Thursday, 5 January 2017

Enchanted Isle 1936 article

A wonderful online resource for researching local history is Trove, provided by the National Library of Australia, particularly Trove's access to digitised copies of Australian newspapers. Many a happy hour can be spent looking through articles and advertisements from a bygone era and occasionally, photos sprinkled through the article delight and entertain the reader!

Such a series of articles appeared in The Telegraph in the latter part of 1936 when journalist A.E. Simmons covered the emerging tourism industry of south-east Queensland.  The final article in the series, published in December 1936, was on Bribie Island, and though it was written to entice "new tourists" in 1936, it gives today's reader a glimpse of Bribie Island as it was 80 years ago.

by A.E. Simmons, December 1936.

"It is almost unbelievable that Bribie Island, with all that it has to offer the holiday-maker, has remained, until recent years, almost unknown to the citizens of Brisbane.  Situated on beautiful Moreton Bay, and only 36 miles by sea from the Custom House wharf, the commodious steamship Koopa, belonging to the Brisbane Tug and Steamship Co. Ltd., in command of Captain J.S. Johnson, reaches it in about 3 hours.  . . .

   The journey down the Brisbane River and across Bramble and Deception Bays is a most enjoyable one.  Each wind of the river presents a picture of fresh charm, many steamers (overseas and coastal) and sailing and motor boats adding their quota to the life of the river and bay.  The many beautiful homes with their well-kept gardens in New Farm, East Brisbane, Bulimba and Hamilton complete a picture of rare charm, some of these homes being amongst the finest to be found in Brisbane.
   After passing Lytton, with its fort and quarantine station, we see St. Helena and the white sand hills of Moreton Island on the right.  The steamer turns north almost opposite Fisherman Island, with Bishop's or Wreck Island on the east, and proceeds through the Old Channel and past the Old Pile Light.
   On the left we pass Cribb Island, Nudgee Beach and Sandgate nestling in Bramble Bay, and in the distance, to the north-west, we see the Hornibrook Highway with its high pylons, connecting Sandgate with Clontarf on the Redcliffe Peninsula.  We next pass Woody Point and Scott's Point with their charming beaches, the steamer calling at Redcliffe jetty to embark passengers for Bribie Island.
   Leaving Redcliffe, the steamer proceeds past Scarborough and across Deception Bay, reaching Bribie jetty, in the Pumice Stone Channel, about 50 minutes after leaving Redcliffe.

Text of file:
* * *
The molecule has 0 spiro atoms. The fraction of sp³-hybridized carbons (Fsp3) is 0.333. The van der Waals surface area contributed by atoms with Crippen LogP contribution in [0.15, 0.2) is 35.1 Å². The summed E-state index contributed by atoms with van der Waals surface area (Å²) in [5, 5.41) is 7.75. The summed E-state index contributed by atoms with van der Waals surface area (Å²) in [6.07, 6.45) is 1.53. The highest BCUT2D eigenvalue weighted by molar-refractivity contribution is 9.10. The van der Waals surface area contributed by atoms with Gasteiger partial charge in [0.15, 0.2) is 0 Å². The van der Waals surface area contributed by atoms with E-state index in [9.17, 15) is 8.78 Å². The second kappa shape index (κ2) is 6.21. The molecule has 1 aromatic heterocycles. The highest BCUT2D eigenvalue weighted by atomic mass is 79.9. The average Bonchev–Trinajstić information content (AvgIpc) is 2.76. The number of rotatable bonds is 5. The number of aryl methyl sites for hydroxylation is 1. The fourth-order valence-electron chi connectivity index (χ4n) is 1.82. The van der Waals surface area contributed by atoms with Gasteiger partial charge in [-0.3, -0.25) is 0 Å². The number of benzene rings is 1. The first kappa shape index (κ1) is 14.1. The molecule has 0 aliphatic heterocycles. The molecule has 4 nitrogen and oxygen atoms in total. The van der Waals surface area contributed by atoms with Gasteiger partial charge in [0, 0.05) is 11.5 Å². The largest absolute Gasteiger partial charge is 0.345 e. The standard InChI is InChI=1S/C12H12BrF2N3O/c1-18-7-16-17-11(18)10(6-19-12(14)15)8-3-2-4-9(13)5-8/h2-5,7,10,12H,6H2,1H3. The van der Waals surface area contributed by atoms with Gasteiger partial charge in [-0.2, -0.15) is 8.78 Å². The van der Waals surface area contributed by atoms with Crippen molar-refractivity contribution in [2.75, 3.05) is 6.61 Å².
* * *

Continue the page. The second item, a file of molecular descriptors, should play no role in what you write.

"A Charming Spot near Bongaree, Bribie Island."
Caption and photo: A.E. Simmons, Dec 1936.
   The beauty and charm of Moreton Bay have been described on numerous occasions.  Suffice it to say that in few parts of the world can such charming and varied scenery being found - the background of hills adding a charm beyond description.
   Bribie Island is approximately 26 miles long and three miles wide.  . . .   At the southern end (Boat Jetty) is Bongaree, and on the ocean beach side (surfing beach), about three miles distant and connected by a good metaled road is Woorim.  . . . 
   The island is a most pleasant spot in which to spend a restful holiday.  Unlike most holiday resorts, it has somehow managed to retain its natural charms, and the proclaiming of the island as a sanctuary has certainly helped to preserve the bird and animal life which would otherwise have been completely wiped out.
"Enjoying the cool breezes on Bribie Island,
away from the heat of the city."
Caption and photo: A.E. Simmons, Dec 1936.
   Bribie Island boasts that it has something to attract all types of holidaymakers - the fisherman, the swimmer, the surfer and the lover of nature.
   The western coast of Bribie Island, at the southern end of which is Bongaree, is one of the oldest fishing resorts in Moreton Bay.  Here, in the far-famed Pumice Stone Channel, squire, whiting, flathead and bream are to be found in season, which oysters and crabs abound.  This place is the Mecca of the fisherman, and those who have once tasted of its charm return again and again to the old haunts.
   Safe swimming and paddling for children can be enjoyed in this district, the youngsters delighting in the clean sand to be found here.
   There are several old residents in the district who have resided here practically all their lives.  One of the oldest is Mr. E.H. Freeman who now lives on the mainland side of Pumice Stone Channel, a short way up Ninghi Creek.  I understand this gentleman has spent about 68 years in and around Bribie. . . . 

   There are many good camping reserves at Bongaree, and furnished and unfurnished houses and flats are available for those preferring same.  The family man could choose no more pleasant spot in which to spend a holiday with his family at a reasonable cost.  The fare is the cheapest in Queensland, and all supplies may be obtained at prices that compare favourably with those in the capital cities.
"Bribie Bowling Club - set amid delightful surroundings."
Caption and photo: A.E. Simmons, Dec 1936.

   There are several tennis courts and bowling green set in delightful surroundings, and visitors are always welcome to enjoy their favourite sports.  There is also a fine cricket pitch, and dances are held several times a week during the holidayseason.  For those fond of riding, horses may be hired for the purpose, and many beautiful spots may be visited by this means.  The hiker will find himself in a veritable paradise, fresh pastures with most delightful surroundings beckoning him in all directions. 

"Australian Coat of Arms, Davies' Ornamental Garden."
Caption and photo: A.E. Simmons, Dec 1936.
   A place of interest that should on no account be missed by visitors to Bribie Island, is Davies' ornamental gardens, situated a few hundred yards from the jetty at Bongaree.  These gardens, which were founded by the late Mr R.J. Davies, are now carried on by his family and show the artistic temperament of the founder.  Here are many specimens of statuary in cypress pine, the only tools of trade of the artist being an ordinary pair of garden clippers and pieces of string.  To see these gardens flourishing in the pure sand, is simply a revelation.  The most striking design is one depicting the Australian coat of arms, the kangaroo, emu and shield being perfectly executed.